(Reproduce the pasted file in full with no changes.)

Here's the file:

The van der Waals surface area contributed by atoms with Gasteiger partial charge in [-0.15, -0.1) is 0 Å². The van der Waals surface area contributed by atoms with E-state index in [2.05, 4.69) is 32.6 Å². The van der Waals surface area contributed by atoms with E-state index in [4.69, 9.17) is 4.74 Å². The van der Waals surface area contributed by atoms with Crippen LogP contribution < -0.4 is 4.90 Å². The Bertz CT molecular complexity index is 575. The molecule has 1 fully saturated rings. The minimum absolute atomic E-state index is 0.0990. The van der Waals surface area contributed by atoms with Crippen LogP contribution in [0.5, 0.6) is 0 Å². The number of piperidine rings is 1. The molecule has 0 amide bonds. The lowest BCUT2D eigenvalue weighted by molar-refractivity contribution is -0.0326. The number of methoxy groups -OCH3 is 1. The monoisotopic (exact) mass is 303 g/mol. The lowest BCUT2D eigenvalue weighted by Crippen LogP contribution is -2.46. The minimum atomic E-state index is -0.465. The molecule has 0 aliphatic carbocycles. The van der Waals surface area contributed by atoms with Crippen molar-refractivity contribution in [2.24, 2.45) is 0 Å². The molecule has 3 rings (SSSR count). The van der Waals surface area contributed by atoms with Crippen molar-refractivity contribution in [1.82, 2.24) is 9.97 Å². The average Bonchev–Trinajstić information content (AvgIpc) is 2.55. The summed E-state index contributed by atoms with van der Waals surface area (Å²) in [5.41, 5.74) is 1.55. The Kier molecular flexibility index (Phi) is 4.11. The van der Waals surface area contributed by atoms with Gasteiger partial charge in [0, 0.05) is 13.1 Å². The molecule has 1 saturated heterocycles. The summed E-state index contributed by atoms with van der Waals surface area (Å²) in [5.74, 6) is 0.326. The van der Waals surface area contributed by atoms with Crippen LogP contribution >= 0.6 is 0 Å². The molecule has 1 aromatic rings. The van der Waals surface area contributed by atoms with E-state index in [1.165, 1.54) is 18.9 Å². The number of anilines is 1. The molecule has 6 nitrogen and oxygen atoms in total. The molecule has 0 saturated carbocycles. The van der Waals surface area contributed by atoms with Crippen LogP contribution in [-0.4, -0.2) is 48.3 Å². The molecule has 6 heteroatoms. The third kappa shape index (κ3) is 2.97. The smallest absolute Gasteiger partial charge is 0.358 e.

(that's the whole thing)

The van der Waals surface area contributed by atoms with Gasteiger partial charge in [-0.15, -0.1) is 0 Å². The van der Waals surface area contributed by atoms with E-state index in [2.05, 4.69) is 32.6 Å². The van der Waals surface area contributed by atoms with E-state index in [4.69, 9.17) is 4.74 Å². The van der Waals surface area contributed by atoms with Crippen LogP contribution < -0.4 is 4.90 Å². The Bertz CT molecular complexity index is 575. The molecule has 1 fully saturated rings. The minimum absolute atomic E-state index is 0.0990. The van der Waals surface area contributed by atoms with Crippen LogP contribution in [0.5, 0.6) is 0 Å². The number of piperidine rings is 1. The molecule has 0 amide bonds. The lowest BCUT2D eigenvalue weighted by molar-refractivity contribution is -0.0326. The number of methoxy groups -OCH3 is 1. The monoisotopic (exact) mass is 303 g/mol. The lowest BCUT2D eigenvalue weighted by Crippen LogP contribution is -2.46. The minimum atomic E-state index is -0.465. The molecule has 0 aliphatic carbocycles. The van der Waals surface area contributed by atoms with Crippen molar-refractivity contribution in [2.24, 2.45) is 0 Å². The molecule has 3 rings (SSSR count). The van der Waals surface area contributed by atoms with Crippen molar-refractivity contribution in [1.82, 2.24) is 9.97 Å². The average Bonchev–Trinajstić information content (AvgIpc) is 2.55. The summed E-state index contributed by atoms with van der Waals surface area (Å²) in [5.41, 5.74) is 1.55. The Kier molecular flexibility index (Phi) is 4.11. The van der Waals surface area contributed by atoms with Gasteiger partial charge in [0, 0.05) is 13.1 Å². The molecule has 1 saturated heterocycles. The summed E-state index contributed by atoms with van der Waals surface area (Å²) in [5.74, 6) is 0.326. The van der Waals surface area contributed by atoms with Crippen LogP contribution >= 0.6 is 0 Å². The molecule has 1 aromatic rings. The van der Waals surface area contributed by atoms with E-state index in [1.165, 1.54) is 18.9 Å². The number of anilines is 1. The molecule has 6 nitrogen and oxygen atoms in total. The molecule has 0 saturated carbocycles. The van der Waals surface area contributed by atoms with Crippen LogP contribution in [-0.4, -0.2) is 48.3 Å². The molecule has 6 heteroatoms. The third kappa shape index (κ3) is 2.97. The smallest absolute Gasteiger partial charge is 0.358 e.